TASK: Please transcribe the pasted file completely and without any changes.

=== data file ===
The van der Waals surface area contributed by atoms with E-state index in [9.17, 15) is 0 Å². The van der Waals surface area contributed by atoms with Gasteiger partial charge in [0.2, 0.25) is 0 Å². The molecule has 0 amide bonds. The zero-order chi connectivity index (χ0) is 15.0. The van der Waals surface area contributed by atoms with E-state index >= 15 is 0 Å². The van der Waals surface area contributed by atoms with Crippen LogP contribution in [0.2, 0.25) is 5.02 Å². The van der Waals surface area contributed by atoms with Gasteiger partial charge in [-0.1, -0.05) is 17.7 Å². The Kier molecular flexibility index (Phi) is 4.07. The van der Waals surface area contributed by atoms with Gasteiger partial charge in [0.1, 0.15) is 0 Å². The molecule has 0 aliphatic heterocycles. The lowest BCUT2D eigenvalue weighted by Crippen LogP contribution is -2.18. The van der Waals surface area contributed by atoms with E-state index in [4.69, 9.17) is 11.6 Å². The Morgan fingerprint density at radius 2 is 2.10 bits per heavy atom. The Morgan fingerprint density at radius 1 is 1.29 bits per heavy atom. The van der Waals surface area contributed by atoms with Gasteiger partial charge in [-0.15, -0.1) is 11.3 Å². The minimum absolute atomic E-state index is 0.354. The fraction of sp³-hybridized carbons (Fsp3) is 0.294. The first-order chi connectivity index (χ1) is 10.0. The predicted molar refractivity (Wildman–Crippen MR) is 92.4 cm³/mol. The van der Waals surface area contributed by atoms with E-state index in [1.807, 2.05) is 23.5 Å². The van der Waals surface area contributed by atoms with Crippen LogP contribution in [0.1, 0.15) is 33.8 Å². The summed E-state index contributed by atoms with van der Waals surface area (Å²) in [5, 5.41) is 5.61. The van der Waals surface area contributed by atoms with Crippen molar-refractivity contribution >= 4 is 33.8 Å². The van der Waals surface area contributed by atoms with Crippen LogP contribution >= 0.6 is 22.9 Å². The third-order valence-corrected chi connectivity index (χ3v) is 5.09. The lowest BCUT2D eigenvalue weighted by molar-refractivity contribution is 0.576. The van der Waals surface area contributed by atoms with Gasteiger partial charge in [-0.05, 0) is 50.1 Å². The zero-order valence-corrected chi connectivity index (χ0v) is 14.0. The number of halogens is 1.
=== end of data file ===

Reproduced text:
The van der Waals surface area contributed by atoms with E-state index in [9.17, 15) is 0 Å². The van der Waals surface area contributed by atoms with Gasteiger partial charge in [0.2, 0.25) is 0 Å². The molecule has 0 amide bonds. The zero-order chi connectivity index (χ0) is 15.0. The van der Waals surface area contributed by atoms with E-state index >= 15 is 0 Å². The van der Waals surface area contributed by atoms with Crippen LogP contribution in [0.2, 0.25) is 5.02 Å². The van der Waals surface area contributed by atoms with Gasteiger partial charge in [-0.1, -0.05) is 17.7 Å². The Kier molecular flexibility index (Phi) is 4.07. The van der Waals surface area contributed by atoms with Gasteiger partial charge in [0.1, 0.15) is 0 Å². The molecule has 0 aliphatic heterocycles. The lowest BCUT2D eigenvalue weighted by Crippen LogP contribution is -2.18. The van der Waals surface area contributed by atoms with E-state index in [4.69, 9.17) is 11.6 Å². The Morgan fingerprint density at radius 2 is 2.10 bits per heavy atom. The Morgan fingerprint density at radius 1 is 1.29 bits per heavy atom. The van der Waals surface area contributed by atoms with Gasteiger partial charge in [-0.15, -0.1) is 11.3 Å². The minimum absolute atomic E-state index is 0.354. The fraction of sp³-hybridized carbons (Fsp3) is 0.294. The first-order chi connectivity index (χ1) is 10.0. The predicted molar refractivity (Wildman–Crippen MR) is 92.4 cm³/mol. The van der Waals surface area contributed by atoms with E-state index in [1.807, 2.05) is 23.5 Å². The van der Waals surface area contributed by atoms with Crippen LogP contribution in [0.1, 0.15) is 33.8 Å². The summed E-state index contributed by atoms with van der Waals surface area (Å²) in [5, 5.41) is 5.61. The van der Waals surface area contributed by atoms with Crippen molar-refractivity contribution >= 4 is 33.8 Å². The van der Waals surface area contributed by atoms with Crippen LogP contribution >= 0.6 is 22.9 Å². The third-order valence-corrected chi connectivity index (χ3v) is 5.09. The lowest BCUT2D eigenvalue weighted by molar-refractivity contribution is 0.576. The van der Waals surface area contributed by atoms with Gasteiger partial charge in [-0.05, 0) is 50.1 Å². The zero-order valence-corrected chi connectivity index (χ0v) is 14.0. The number of halogens is 1.